Eric Schlosser appeared at the University Book Store this afternoon to promote his newest book, Chew On This, a kids book about food that follows in the path blazed by his super-best-seller Fast Food Nation. The goal of the book, he explained, is not to tell kids what to eat but to tell them what they are eating.
That's not what he started with.
What he started with was an invitation for audience members to approach him for discussion after the event or ask questions during the Q&A period if they disagree with him.
Because apparently some people who disagree with him have taken to exercising different tactics. They have (allegedly?) written defamatory letters to schools hosting him and arranged protests and leafletting. There's a whole new website devoted to refuting him. These groups have alleged that he is anti immigrant, that he advocates drug use for children, that he is a communist.
This comes after a Wall Street Journal article (swiftly denied by the parties named) revealed internal memos from McDonald's telling franchise owners how to respond to publicity surrounding the book and the upcoming movie version of Fast Food Nation, including plans for a 'truth squad' to discredit 'the message and the messenger'. McDonald's swiftly denied that the memos had any basis in truth. But hey, look at this, it's all happening exactly as outlined.
Schlosser seemed unintimidated and determined, definitely on the defensive. He announced that at every signing he has done so far about the book, there has been someone from the meat-packing industry in the audience - sometimes a person he recognized and approached, other times someone who approached him and self-identified. And he wanted that to happen again today. He had an intense look in his eyes, scanning the crowd as if to pick out the 'mole'. Suddenly I put a different construction on the presence of the uniformed security guard standing obtrusively nearby. I wouldn't be surprised to learn he's received physical threats in the last weeks.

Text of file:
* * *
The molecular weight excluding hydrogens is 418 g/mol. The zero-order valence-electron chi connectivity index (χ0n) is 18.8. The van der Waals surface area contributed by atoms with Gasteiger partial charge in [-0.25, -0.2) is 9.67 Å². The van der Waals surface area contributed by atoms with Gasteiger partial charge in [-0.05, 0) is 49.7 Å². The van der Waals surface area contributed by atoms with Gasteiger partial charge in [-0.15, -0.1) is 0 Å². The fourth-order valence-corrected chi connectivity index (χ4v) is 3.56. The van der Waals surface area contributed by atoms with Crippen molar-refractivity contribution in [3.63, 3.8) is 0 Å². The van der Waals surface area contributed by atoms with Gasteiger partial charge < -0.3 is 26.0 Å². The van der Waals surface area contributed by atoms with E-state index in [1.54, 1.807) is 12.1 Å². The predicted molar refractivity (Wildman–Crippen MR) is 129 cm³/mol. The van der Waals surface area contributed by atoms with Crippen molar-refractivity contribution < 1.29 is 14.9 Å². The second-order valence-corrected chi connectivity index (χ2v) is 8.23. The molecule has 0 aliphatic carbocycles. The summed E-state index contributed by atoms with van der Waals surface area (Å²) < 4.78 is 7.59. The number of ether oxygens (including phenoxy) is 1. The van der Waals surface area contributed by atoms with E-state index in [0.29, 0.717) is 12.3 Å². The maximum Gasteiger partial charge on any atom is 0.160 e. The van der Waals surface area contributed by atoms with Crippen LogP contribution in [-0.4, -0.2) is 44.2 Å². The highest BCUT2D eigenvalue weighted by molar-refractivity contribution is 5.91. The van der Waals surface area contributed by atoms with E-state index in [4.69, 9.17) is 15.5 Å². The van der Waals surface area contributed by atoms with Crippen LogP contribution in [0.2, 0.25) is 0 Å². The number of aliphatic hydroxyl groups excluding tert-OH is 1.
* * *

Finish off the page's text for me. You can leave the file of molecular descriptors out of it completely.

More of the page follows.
Schlosser moved on to the content of the book and held up an illustration of the cutting edge marketing technology in fast food these day - MRI testing for kids. Not to see if they're sick - to see which ads make the 'brand awareness' area of the brain light up the most. That's gotta be good for you. What executive dreamed this up, and how long ago did they sell their souls to Satan?
Unfortunately at that point I had to sneak out so I missed the rest of the talk. I popped back in later and he was still signing books, an hour and a half after the start of the event. I guess he really connected with the (large) crowd.
A Crappy Drawing(TM) of Eric Schlosser at the University Bookstore on May 13, 2006